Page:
Connecticut, like many states, is hyperlocalized, presenting barriers to learning and collaboration across schools and districts. With just over 500,000 students spread across almost 200 districts, 83 of which serve fewer than 1,000 students each, schools and districts find themselves competing for limited resources and talent rather than working together to achieve common objectives. It is commonplace for innovation and proven practices to stay restricted within the invisible walls of district boundaries, thus preventing widespread adoption and learning that can impact students statewide. 1 Georgetown Public Policy Institute, Recovery. NSC Research Center, High School Benchmarks.



Our Approach

In response to these opportunity areas, RISE partners with schools and districts to: •

Invest in key student transitions;

Empower educators with the information and tools they need; and,

Facilitate network improvement communities to scale impact and learnings across schools and districts.

Promising Practices

Over the past eight years, RISE has partnered with diverse high schools to study the challenges students experience as they navigate transitions to and beyond high school. Through a continuous improvement process, schools examine their data, pinpoint needs, and pursue innovations. This has resulted in a number of promising practices to support on-track achievement and postsecondary success. Strategies such as on-track coaches, Grade 9 summer bridge programs, FAFSA task forces, on-track student conferences, summer melt texting campaigns, and more are now supporting thousands of students across dozens of schools.

Data Tools

To address common data challenges and promote equitable practice, RISE supports educators with secure, user-friendly, and action-oriented data tools. The RISE Data Hub, for example, provides educators with real-time data, allowing them to pursue personalized support for students. Working in partnership with teachers, counselors, and administrators, RISE has designed and refined a series of data tools that support and streamline educator workflow. We work to merge accessible and high-quality data with educators’ expertise and qualitative experiences to ensure students’ holistic strengths and needs are fully addressed.

Networked Improvement Communities

In addition to data and a focus on key student transitions, we believe we can amplify our individual and collective impact by working together to address shared challenges and goals. RISE facilitates networked improvement communities to build momentum around promising practices and data-driven approaches. RISE creates a platform for teachers, counselors, and administrators to come together across schools and districts to share learnings and harness the wisdom of educators doing similar work in different contexts. Through cross-school professional learning experiences and our open-source resources portal, we work to replicate and adapt what’s working in new places.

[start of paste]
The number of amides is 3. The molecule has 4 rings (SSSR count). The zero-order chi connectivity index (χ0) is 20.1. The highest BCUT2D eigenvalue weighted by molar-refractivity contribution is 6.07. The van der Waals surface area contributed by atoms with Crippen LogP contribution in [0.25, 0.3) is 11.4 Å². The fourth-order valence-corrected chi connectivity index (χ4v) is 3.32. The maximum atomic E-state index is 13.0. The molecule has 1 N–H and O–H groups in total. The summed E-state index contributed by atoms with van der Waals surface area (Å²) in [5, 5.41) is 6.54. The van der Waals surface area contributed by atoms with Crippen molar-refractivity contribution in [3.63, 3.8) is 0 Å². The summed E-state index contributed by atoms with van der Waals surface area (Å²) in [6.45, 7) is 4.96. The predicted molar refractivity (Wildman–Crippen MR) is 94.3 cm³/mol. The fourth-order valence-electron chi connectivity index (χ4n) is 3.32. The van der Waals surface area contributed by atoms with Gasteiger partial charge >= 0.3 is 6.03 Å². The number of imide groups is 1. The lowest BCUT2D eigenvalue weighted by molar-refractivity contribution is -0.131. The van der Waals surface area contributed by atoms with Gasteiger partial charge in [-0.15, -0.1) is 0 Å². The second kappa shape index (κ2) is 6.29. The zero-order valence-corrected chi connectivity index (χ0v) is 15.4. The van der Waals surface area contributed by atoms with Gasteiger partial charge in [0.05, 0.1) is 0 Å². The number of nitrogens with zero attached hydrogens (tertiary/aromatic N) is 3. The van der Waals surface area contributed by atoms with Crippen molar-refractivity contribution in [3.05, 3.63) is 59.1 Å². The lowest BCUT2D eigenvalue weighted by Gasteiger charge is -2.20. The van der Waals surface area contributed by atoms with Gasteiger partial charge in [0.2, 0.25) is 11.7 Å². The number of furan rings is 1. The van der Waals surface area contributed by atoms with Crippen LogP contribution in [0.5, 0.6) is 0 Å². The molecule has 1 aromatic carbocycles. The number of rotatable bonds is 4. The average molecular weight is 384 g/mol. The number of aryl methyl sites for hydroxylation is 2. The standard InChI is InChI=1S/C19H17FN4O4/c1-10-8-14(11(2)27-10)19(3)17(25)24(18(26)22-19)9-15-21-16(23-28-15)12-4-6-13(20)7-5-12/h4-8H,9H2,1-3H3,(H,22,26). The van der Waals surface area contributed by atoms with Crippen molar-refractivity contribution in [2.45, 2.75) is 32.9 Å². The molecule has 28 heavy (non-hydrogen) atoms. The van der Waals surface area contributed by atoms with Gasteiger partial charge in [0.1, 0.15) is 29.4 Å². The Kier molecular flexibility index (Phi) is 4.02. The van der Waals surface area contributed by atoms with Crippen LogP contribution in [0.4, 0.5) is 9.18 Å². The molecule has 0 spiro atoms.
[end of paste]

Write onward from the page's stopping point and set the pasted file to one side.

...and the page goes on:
Introducing the RISE Data Hub We believe data access is imperative to advance our student impact and equity goals. Six years ago, RISE released Tableau-based data dashboards, providing educators with secure and real-time data to support their work with students. These tools generated new insights and visibility and supported a data-driven culture among RISE partners. Building on this momentum, educators began asking for new features and data tools. For example, educators wanted to be able to download lists and input notes or interventions. These needs prompted the RISE Data Team to pursue the next generation of custom-built data tools, and we launched the RISE Data Hub in fall 2022.

The Hub currently serves over 1,800 educators in 15 schools across eight districts.

Similar to past data tools, the Hub was envisioned and developed in close collaboration with educators. Grade 9 teams now use the Hub to identify students who might need additional support in specific areas to stay on-track toward graduation. Counselors access the Hub to understand students’ postsecondary plans and support their completion of key access milestones like the Free Application for Federal Student Aid (FAFSA) and applications. This powerful new data platform allows educators to: • Manage lists, tables, and charts across aggregate, classroom, and student levels • View integrated data from the SIS, Naviance, College Board, student surveys, and more • Leverage a pre-designed strategic data calendar to guide analysis and response • Download student profiles to guide on-track conferences and other interventions Use of the Hub and related strategies empowers educators to drive results, promoting on-track achievement and postsecondary success for all students. In just the past year, we have already seen record student success with double-digit gains in on-track and graduation rates!



The Hub just makes my job easier.

” What Educators are Saying “We used to work in spreadsheets and everyone had their own, and now everyone is in the Hub every day... It’s changed conversations with students.”

“Having access to the Hub just allows me to have more time to engage with the student and less time pulling the data. That’s valuable because every second counts.”